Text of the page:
Dear Readers, ever since I’ve been putting live mealworms in the garden I’ve been ‘adopted’ by a pair of magpies. Goodness, what pirates they are! They terrorise the collared doves by swooping into the tree in a most menacing way, though I’ve never seen them actually attack one. I do suspect that they sometimes take an unsuspecting tadpole, and so far the starling fledglings have gone unmolested.
Then yesterday there was a ridiculous amount of noise coming from the front of the house. I strolled out to the front door (almost locking myself out in the process) and saw two pairs of magpies facing off on the roof opposite. I remembered that when magpies are in a tree, the most dominant one (often the one with the longest tail) sits at the top, and I wondered if this was the case here too, with one pair claiming the ‘roof line’.
However, as I watched I came to the conclusion that the roof line was maybe the boundary between the territories – ‘my’ magpies seemed much happier once the other pair had departed back the way they’d come. After all the cackling and chuckling there was a return to calm, with ‘my’ magpies popping back into the garden to check out the mealworms again.
I’ve been reading a bit about magpie territorial behaviour, and it seems that a pair in residence will be ‘tested’ by non-breeding males on a regular basis. Often, as soon as battle is commenced a great flock of other magpies will turn up to watch the fun; it’s thought that this gives them an opportunity to review the strength of the combatants without putting themselves at risk, though by the level of excitement on such occasions I suspect the non-participants are having as much fun as primary school children when a ‘rammy’ breaks out. If a male fancies his chances, he’ll be back later to ‘have a go’. This makes me wonder if what I was seeing was not a fight between two pairs, but between a pair and two males, one fighting, one watching.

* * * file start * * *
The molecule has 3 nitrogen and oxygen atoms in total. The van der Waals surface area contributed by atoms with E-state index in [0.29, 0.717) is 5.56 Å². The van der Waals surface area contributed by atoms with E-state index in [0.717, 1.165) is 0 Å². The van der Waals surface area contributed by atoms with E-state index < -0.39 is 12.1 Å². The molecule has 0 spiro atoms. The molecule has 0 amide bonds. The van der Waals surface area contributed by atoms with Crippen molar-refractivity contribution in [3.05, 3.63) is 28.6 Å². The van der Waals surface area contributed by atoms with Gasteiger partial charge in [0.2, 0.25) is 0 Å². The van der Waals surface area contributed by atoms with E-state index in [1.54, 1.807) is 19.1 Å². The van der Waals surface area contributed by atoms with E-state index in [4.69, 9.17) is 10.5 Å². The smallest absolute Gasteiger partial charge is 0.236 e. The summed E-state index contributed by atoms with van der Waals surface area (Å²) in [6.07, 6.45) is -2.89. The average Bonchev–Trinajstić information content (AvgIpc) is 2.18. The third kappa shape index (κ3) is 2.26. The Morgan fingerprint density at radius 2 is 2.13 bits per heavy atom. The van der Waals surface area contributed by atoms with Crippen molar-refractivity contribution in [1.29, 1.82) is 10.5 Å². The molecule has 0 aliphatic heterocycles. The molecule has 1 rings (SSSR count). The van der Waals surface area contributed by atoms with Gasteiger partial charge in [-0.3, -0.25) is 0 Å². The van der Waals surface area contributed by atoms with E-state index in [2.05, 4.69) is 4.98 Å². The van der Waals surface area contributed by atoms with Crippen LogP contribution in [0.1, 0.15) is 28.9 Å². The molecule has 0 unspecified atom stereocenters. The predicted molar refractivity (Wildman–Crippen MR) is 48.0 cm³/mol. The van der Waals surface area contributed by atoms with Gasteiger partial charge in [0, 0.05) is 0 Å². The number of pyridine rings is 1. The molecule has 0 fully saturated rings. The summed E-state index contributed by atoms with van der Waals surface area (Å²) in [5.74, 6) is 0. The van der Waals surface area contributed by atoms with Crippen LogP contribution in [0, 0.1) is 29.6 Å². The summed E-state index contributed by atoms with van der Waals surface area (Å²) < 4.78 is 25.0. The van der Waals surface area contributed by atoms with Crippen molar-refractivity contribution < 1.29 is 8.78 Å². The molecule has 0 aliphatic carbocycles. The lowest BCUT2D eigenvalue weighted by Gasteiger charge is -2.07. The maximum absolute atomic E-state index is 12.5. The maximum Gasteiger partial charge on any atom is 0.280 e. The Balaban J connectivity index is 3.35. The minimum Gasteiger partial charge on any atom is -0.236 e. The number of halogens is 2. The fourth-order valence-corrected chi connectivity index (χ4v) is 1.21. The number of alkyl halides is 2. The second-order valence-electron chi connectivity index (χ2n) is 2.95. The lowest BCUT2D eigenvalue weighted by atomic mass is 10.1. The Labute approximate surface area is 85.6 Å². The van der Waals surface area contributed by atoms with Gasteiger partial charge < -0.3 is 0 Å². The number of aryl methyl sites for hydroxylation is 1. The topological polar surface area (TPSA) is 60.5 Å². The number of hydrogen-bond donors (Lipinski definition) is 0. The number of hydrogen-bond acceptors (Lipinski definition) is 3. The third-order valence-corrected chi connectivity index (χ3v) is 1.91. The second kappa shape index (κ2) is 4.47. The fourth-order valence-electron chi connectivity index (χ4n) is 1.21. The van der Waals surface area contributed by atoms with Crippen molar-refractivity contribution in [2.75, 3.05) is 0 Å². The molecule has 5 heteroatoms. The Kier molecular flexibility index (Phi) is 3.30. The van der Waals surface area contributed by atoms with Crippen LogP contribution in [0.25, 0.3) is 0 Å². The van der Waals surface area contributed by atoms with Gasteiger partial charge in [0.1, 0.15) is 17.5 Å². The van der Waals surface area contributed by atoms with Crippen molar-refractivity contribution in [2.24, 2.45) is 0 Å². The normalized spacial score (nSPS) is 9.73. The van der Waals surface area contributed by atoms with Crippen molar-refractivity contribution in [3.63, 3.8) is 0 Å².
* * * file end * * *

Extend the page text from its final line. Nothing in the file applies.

There’s a very interesting article about all this stuff online, by David Holyoak. Most of his observations were of rural birds (the data relates to the 1960s) but clearly, magpies were ever bit as rambunctious and noisy then as they are now. Holyoak wonders if the wide range of vocalisations (compared with crows) might indicate that, like jays, magpies were once birds of dense woodland, who needed auditory rather than visual signals to communicate. Certainly if there’s a magpie about, you know it.
Another study looked at the quality of territories. Generally, in towns territories tend to be smaller, because there’s more availability of food, especially for an omnivore like a magpie who eats everything from tadpoles and mealworms to chips and Kentucky Fried Chicken. I suspect that my garden has the advantage of availability of food, and the disadvantage of lots of cats and people, though as you’ll remember, one of the magpies thought nothing of challenging a sparrowhawk so I suspect a mere cat would be as nothing. What it doesn’t have is any very large trees (though the whitebeam is starting to get a bit unruly), but then there’s Coldfall Wood across the way for nesting purposes. A study of territories by Anders Pape Møller graded territories as High Quality to Low Quality, and found that birds in a High Quality territory could be there for 8-10 years. Looks like the magpies and I will have lots of time to find out about one another.